Furthermore, this recognised programme improves the coherence and continuity of teaching in LFI: International Section in the primary school, Eurocampus in the junior cycle of secondary school, then International Section in the senior cycle (Option Internationale du Baccalauréat).
The Eurocampus (established in 2005) is a joint venture between the Lycée Français d’Irlande and St Kilian’s Deutsche Schule.
It is an integrated educational programme offering pupils from 1st to 3rd year the opportunity to study in both English and French and to sit both the Junior Certificate and the Diplôme National de Brevet at the end of 3rd Year. This programme allows pupils of the LFI to meet other pupils of many nationalities and cultures (we currently have more than twenty nationalities enrolled and St Kilian’s have more than 30) and thus benefit from the richness a multilingual multicultural education can give.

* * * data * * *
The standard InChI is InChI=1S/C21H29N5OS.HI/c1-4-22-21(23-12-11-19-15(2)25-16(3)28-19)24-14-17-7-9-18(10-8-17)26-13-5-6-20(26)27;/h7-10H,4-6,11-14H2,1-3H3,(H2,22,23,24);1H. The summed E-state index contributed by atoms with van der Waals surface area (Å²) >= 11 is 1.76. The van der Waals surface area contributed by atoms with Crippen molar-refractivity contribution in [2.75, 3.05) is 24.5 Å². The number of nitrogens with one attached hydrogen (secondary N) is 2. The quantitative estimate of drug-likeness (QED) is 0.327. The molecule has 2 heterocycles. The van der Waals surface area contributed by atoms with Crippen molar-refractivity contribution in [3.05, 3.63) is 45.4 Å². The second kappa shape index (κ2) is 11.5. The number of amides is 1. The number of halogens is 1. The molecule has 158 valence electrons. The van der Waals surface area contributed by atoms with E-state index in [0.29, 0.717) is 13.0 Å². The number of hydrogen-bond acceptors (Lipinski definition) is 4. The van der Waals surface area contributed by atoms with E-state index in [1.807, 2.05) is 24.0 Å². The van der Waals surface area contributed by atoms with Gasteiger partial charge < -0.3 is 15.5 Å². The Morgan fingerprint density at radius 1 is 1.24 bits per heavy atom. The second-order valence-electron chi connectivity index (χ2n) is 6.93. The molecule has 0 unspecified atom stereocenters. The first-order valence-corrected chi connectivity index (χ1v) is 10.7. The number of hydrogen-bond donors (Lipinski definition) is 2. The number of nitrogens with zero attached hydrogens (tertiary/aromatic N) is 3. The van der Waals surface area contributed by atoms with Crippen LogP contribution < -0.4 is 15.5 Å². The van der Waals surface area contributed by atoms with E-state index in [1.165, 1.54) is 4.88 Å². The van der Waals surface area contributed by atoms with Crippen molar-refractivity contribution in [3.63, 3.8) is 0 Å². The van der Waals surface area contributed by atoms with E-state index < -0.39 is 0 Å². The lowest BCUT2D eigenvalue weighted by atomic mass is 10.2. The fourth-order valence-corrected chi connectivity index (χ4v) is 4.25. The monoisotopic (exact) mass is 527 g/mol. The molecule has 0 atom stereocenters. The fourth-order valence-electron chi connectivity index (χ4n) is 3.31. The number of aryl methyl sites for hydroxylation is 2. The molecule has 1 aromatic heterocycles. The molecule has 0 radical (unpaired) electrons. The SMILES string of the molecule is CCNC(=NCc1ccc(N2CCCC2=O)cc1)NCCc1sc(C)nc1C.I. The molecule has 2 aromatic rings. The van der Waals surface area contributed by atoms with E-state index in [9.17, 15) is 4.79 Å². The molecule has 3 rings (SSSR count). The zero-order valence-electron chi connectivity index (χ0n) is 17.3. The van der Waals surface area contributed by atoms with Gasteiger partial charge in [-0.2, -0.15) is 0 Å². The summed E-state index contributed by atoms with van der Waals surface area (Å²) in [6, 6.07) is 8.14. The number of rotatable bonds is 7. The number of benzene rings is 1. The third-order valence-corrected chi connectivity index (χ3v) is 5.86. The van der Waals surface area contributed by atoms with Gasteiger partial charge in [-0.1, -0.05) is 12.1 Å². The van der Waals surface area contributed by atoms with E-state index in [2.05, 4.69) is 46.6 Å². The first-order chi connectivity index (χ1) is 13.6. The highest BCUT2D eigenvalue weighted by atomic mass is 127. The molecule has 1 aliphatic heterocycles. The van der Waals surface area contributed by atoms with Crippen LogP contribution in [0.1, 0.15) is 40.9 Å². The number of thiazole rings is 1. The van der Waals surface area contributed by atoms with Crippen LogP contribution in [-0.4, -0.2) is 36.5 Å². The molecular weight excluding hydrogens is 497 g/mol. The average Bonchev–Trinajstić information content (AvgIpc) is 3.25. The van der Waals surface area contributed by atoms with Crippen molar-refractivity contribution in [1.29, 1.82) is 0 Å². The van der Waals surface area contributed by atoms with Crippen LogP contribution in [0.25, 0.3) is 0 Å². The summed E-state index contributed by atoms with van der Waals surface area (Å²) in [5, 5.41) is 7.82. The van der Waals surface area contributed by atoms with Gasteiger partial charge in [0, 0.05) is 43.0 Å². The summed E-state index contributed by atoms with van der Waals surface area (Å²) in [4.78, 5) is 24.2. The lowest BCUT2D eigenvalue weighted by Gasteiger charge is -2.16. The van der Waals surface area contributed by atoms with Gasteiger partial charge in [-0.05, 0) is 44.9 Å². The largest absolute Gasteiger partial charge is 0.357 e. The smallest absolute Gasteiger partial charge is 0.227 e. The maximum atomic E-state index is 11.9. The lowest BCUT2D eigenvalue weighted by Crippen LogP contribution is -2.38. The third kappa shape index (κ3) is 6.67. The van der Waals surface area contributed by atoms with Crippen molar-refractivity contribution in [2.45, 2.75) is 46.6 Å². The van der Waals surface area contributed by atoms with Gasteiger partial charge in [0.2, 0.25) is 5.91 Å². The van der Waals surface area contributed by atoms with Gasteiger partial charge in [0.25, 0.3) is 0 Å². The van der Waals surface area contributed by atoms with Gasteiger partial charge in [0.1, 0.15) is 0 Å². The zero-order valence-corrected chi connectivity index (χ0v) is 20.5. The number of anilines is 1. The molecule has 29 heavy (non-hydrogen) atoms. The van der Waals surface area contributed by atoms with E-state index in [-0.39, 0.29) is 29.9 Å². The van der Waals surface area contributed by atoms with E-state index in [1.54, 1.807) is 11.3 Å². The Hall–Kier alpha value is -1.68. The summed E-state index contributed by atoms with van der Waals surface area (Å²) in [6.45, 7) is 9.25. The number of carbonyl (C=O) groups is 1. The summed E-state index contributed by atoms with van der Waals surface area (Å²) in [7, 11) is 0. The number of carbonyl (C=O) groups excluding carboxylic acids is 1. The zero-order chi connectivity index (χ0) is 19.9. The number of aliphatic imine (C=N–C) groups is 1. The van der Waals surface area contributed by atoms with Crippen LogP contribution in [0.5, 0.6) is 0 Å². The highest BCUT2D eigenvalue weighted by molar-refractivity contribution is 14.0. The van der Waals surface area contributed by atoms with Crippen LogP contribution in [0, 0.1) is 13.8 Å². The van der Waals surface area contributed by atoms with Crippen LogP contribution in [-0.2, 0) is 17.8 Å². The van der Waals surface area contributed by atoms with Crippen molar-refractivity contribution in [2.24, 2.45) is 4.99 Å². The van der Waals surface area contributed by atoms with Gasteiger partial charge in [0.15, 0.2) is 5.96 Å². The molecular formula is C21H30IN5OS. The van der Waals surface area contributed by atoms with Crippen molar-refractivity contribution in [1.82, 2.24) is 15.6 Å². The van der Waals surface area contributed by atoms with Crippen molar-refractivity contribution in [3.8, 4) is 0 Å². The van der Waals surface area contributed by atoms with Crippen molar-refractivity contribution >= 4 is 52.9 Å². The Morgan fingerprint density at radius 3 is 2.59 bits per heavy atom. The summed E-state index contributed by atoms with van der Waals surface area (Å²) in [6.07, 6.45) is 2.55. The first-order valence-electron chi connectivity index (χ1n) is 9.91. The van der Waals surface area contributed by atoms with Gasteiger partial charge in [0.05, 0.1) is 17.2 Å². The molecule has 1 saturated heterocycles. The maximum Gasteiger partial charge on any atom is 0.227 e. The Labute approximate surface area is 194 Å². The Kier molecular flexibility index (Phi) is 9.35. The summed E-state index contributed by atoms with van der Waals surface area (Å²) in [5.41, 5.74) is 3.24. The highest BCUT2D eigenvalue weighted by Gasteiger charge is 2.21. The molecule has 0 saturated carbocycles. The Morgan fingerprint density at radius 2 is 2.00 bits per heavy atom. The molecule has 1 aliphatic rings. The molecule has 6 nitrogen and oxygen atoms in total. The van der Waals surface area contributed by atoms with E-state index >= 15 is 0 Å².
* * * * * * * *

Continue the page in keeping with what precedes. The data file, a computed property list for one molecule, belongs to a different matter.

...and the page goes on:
Preparation for the integrated programme begins at primary level in 5th Class. Pupils currently have 1½ hours of teaching of the history and science syllabi each week in English in addition to their normal English classes. This preparation continues in 6th Class (which, in the French system, is part of the secondary school). Students study art, music and sport in English as well as a portion of the history syllabus.
In 1st year, a common stream has been created where pupils from both schools come together for half their classes to study a common syllabus which is taught through English. This syllabus has been created by combining both the French and Irish national syllabi.